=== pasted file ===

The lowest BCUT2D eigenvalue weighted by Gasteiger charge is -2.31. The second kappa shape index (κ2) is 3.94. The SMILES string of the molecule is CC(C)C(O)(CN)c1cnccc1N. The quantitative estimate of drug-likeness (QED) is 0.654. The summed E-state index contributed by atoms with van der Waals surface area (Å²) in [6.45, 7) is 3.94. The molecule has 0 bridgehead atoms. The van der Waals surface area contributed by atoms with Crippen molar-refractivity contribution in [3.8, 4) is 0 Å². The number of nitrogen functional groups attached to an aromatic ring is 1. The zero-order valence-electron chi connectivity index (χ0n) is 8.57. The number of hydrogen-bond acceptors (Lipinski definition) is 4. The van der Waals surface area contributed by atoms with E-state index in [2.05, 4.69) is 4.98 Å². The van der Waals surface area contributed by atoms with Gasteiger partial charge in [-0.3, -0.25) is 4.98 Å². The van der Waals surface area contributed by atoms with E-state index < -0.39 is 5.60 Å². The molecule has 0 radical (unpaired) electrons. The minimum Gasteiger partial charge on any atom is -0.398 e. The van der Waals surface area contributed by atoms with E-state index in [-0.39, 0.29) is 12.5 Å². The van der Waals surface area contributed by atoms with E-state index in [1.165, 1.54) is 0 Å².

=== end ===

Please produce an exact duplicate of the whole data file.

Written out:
The lowest BCUT2D eigenvalue weighted by Gasteiger charge is -2.31. The second kappa shape index (κ2) is 3.94. The SMILES string of the molecule is CC(C)C(O)(CN)c1cnccc1N. The quantitative estimate of drug-likeness (QED) is 0.654. The summed E-state index contributed by atoms with van der Waals surface area (Å²) in [6.45, 7) is 3.94. The molecule has 0 bridgehead atoms. The van der Waals surface area contributed by atoms with Crippen molar-refractivity contribution in [3.8, 4) is 0 Å². The number of nitrogen functional groups attached to an aromatic ring is 1. The zero-order valence-electron chi connectivity index (χ0n) is 8.57. The number of hydrogen-bond acceptors (Lipinski definition) is 4. The van der Waals surface area contributed by atoms with E-state index in [2.05, 4.69) is 4.98 Å². The van der Waals surface area contributed by atoms with Gasteiger partial charge in [-0.3, -0.25) is 4.98 Å². The van der Waals surface area contributed by atoms with E-state index < -0.39 is 5.60 Å². The molecule has 0 radical (unpaired) electrons. The minimum Gasteiger partial charge on any atom is -0.398 e. The van der Waals surface area contributed by atoms with E-state index in [-0.39, 0.29) is 12.5 Å². The van der Waals surface area contributed by atoms with E-state index in [1.165, 1.54) is 0 Å².